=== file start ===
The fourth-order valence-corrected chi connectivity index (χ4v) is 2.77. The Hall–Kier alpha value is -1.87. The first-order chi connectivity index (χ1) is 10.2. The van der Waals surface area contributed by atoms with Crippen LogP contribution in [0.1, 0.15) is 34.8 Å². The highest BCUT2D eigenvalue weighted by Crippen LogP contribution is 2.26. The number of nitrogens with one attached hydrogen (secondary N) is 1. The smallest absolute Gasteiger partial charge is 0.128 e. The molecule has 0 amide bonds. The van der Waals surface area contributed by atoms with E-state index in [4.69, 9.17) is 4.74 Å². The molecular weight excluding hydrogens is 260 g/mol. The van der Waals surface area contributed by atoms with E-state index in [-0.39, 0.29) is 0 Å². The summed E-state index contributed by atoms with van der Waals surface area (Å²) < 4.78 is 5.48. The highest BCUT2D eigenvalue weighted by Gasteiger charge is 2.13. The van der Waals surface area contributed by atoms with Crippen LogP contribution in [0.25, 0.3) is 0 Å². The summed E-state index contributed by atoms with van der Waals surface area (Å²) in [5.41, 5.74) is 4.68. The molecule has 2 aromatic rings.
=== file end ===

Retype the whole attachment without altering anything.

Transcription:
The fourth-order valence-corrected chi connectivity index (χ4v) is 2.77. The Hall–Kier alpha value is -1.87. The first-order chi connectivity index (χ1) is 10.2. The van der Waals surface area contributed by atoms with Crippen LogP contribution in [0.1, 0.15) is 34.8 Å². The highest BCUT2D eigenvalue weighted by Crippen LogP contribution is 2.26. The number of nitrogens with one attached hydrogen (secondary N) is 1. The smallest absolute Gasteiger partial charge is 0.128 e. The molecule has 0 amide bonds. The van der Waals surface area contributed by atoms with E-state index in [4.69, 9.17) is 4.74 Å². The molecular weight excluding hydrogens is 260 g/mol. The van der Waals surface area contributed by atoms with E-state index in [-0.39, 0.29) is 0 Å². The summed E-state index contributed by atoms with van der Waals surface area (Å²) < 4.78 is 5.48. The highest BCUT2D eigenvalue weighted by Gasteiger charge is 2.13. The van der Waals surface area contributed by atoms with Crippen LogP contribution in [0.25, 0.3) is 0 Å². The summed E-state index contributed by atoms with van der Waals surface area (Å²) in [5.41, 5.74) is 4.68. The molecule has 2 aromatic rings.